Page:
The Opportunities and Challenges of LTE Unlicensed in 5 GHz
David Witkowski, Executive Director, Wireless Communications Initiative
In 1998, the Federal Communications Commission established the Unlicensed National Information Infrastructure or U-NII 5 GHz bands. These are used primarily for Wi-Fi networks in homes, offices, hotels, airports, and other public spaces and also consumer devices. U-NII is also used by wireless Internet Service Providers, linking public safety radio sites, and for monitoring and critical infrastructure such as gas/oil pipelines.

MMD March 2014

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Band Reject Filter Series
Higher frequency band reject (notch) filters are designed to operate over the frequency range of .01 to 28 GHz. These filters are characterized by having the reverse properties of band pass filters and are offered in multiple topologies. Available in compact sizes.
RLC Electronics

SP6T RF Switch
JSW6-33DR+ is a medium power reflective SP6T RF switch, with reflective short on output ports in the off condition. Made using Silicon-on-Insulator process, it has very high IP3, a built-in CMOS driver and negative voltage generator.

Group Delay Equalized Bandpass Filter
Part number 2903 is a group delayed equalized elliptic type bandpass filter that has a typical 1 dB bandwidth of 94 MHz and a typical 60 dB bandwidth of 171 MHz. Insertion loss is <2 dB and group delay variation from 110 to 170 MHz is <3nsec.
KR Electronics

Absorptive Low Pass Filter
Model AF9350 is a UHF, low pass filter that covers the 10 to 500 MHz band and has an average power rating of 400W CW. It incurs a rejection of 45 dB minimum at the 750 to 3000 MHz band, and power rating of 25W CW from 501 to 5000 MHz.

LTE Band 14 Ceramic Duplexer
This high performance LTE ceramic duplexer was designed and built for use in public safety communication and commercial cellular applications. It operates in Band 14 and offers low insertion loss and high isolation to enable clear communications in the LTE network.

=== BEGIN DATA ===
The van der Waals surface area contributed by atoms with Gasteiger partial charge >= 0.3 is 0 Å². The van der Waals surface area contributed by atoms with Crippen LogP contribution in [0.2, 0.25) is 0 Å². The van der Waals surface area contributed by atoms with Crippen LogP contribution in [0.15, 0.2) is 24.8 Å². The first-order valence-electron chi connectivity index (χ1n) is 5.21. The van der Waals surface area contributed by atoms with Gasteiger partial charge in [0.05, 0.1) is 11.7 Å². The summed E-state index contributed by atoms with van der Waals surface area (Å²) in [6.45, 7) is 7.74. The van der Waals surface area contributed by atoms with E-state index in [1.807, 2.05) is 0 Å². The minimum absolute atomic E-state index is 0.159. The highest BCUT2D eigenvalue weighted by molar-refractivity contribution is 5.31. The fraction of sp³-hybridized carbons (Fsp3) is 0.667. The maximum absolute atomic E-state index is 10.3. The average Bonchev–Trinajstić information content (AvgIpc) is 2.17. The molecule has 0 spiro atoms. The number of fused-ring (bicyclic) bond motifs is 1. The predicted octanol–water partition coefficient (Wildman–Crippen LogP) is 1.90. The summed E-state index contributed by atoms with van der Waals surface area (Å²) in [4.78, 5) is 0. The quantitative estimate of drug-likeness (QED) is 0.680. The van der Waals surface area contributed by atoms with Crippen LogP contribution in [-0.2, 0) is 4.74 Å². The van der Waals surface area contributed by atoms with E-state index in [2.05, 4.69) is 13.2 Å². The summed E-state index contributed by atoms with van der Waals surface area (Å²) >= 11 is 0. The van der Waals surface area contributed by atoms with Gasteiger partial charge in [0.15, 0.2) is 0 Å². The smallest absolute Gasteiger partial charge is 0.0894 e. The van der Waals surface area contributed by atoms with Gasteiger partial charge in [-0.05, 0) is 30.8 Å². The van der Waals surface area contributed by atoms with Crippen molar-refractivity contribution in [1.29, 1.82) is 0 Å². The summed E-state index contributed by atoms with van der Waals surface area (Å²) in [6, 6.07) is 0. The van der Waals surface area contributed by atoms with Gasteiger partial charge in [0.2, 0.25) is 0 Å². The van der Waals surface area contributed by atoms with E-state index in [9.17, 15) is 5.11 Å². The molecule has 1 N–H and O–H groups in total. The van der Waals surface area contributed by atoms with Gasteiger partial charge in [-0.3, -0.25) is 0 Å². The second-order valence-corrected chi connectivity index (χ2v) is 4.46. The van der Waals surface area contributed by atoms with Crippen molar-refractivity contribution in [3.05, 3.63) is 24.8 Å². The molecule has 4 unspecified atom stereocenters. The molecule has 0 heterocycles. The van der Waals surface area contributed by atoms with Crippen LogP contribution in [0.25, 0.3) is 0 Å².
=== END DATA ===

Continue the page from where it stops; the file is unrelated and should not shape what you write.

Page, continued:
Networks International

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July 2007

Wireless Short Range Devices and Narrowband Communications
By Conor O’Mahony, Applications Engineer, Analog Devices

The term “Short Range Device” (SRD) covers radio transmitters which provide either unidirectional or bi-directional communication and which have a low capability of causing interference to other radio equipment. Due to the many different services provided by these devices, there is no exhaustive list covering the SRD application space, however, the following categories are amongst those covered:

• Telecontrol for Home/Building Automation Systems
• Automatic Meter Reading
• Wireless Sensor Applications
• Medical Telemetry
• Alarms
• Automotive, including Remote Keyless Entry & Remote Car Start Applications

When designing a SRD wireless system, careful consideration needs to be paid to the choice of frequency on which your radio will be communicating over and also the specified frequency plan required by the regulations in that particular region. Many of the worldwide regulations governing SRDs stipulate narrow communication channels, which significantly limits the transmit bandwidth (to 25kHz or less) and thus, the maximum data throughput.

Historically, for such applications, discrete transmitters and receivers would have been used to meet the difficult performance requirements needed in such narrowband applications. However, in recent years, fully integrated radio solutions like the ADF7021 are providing similar or better performance than discrete solutions at a fraction of the cost and size.

Narrowband Communications
Why Choose Narrowband?

In many cases, the radio regulations in a particular region will stipulate that communication channels have to be narrowband. A narrowband channel is generally defined as a channel bandwidth = 25 kHz. Such narrow channelizations are needed in many cases due to a lack of bandwidth and so, there is a need to fit as many channels into a given bandwidth as possible. For example, in Japan many of the ISM bands are less than 1MHz. Table 1 lists the four main worldwide regulations covering narrowband short range communications and describes the various RF operating frequencies and channel spacings.